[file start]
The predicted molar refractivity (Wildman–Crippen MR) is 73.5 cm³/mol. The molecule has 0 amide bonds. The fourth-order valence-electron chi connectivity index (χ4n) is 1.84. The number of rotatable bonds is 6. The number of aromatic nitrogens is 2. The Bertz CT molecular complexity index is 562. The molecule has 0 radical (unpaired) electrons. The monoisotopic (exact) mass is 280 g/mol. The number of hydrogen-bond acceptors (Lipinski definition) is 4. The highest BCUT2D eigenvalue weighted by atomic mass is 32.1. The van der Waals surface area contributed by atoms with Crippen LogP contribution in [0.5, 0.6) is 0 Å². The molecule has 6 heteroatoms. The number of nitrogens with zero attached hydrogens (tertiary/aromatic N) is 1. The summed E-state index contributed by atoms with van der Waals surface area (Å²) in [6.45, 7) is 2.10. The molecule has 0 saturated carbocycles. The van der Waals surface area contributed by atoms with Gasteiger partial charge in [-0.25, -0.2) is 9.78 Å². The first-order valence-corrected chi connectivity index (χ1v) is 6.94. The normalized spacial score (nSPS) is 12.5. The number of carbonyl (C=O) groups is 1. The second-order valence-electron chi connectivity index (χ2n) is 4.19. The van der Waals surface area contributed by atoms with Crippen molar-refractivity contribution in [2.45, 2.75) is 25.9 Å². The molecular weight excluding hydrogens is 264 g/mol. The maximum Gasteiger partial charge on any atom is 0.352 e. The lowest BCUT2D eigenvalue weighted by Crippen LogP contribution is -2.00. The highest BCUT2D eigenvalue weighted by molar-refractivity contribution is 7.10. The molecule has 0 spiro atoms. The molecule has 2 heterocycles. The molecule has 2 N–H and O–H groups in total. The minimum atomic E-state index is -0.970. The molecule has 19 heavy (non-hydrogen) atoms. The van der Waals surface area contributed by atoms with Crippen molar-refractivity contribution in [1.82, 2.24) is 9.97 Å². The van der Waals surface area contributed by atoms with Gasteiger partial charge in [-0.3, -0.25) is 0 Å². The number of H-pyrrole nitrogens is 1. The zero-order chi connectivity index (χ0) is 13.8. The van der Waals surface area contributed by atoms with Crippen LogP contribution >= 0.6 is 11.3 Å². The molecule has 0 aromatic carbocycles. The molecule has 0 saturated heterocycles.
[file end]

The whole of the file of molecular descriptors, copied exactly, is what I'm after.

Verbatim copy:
The predicted molar refractivity (Wildman–Crippen MR) is 73.5 cm³/mol. The molecule has 0 amide bonds. The fourth-order valence-electron chi connectivity index (χ4n) is 1.84. The number of rotatable bonds is 6. The number of aromatic nitrogens is 2. The Bertz CT molecular complexity index is 562. The molecule has 0 radical (unpaired) electrons. The monoisotopic (exact) mass is 280 g/mol. The number of hydrogen-bond acceptors (Lipinski definition) is 4. The highest BCUT2D eigenvalue weighted by atomic mass is 32.1. The van der Waals surface area contributed by atoms with Crippen LogP contribution in [0.5, 0.6) is 0 Å². The molecule has 6 heteroatoms. The number of nitrogens with zero attached hydrogens (tertiary/aromatic N) is 1. The summed E-state index contributed by atoms with van der Waals surface area (Å²) in [6.45, 7) is 2.10. The molecule has 0 saturated carbocycles. The van der Waals surface area contributed by atoms with Gasteiger partial charge in [-0.25, -0.2) is 9.78 Å². The first-order valence-corrected chi connectivity index (χ1v) is 6.94. The normalized spacial score (nSPS) is 12.5. The number of carbonyl (C=O) groups is 1. The second-order valence-electron chi connectivity index (χ2n) is 4.19. The van der Waals surface area contributed by atoms with Crippen molar-refractivity contribution in [2.45, 2.75) is 25.9 Å². The molecular weight excluding hydrogens is 264 g/mol. The maximum Gasteiger partial charge on any atom is 0.352 e. The lowest BCUT2D eigenvalue weighted by Crippen LogP contribution is -2.00. The highest BCUT2D eigenvalue weighted by molar-refractivity contribution is 7.10. The molecule has 0 spiro atoms. The molecule has 2 heterocycles. The molecule has 2 N–H and O–H groups in total. The minimum atomic E-state index is -0.970. The molecule has 19 heavy (non-hydrogen) atoms. The van der Waals surface area contributed by atoms with Crippen molar-refractivity contribution in [1.82, 2.24) is 9.97 Å². The van der Waals surface area contributed by atoms with Gasteiger partial charge in [-0.3, -0.25) is 0 Å². The number of H-pyrrole nitrogens is 1. The zero-order chi connectivity index (χ0) is 13.8. The van der Waals surface area contributed by atoms with Crippen LogP contribution >= 0.6 is 11.3 Å². The molecule has 0 aromatic carbocycles. The molecule has 0 saturated heterocycles.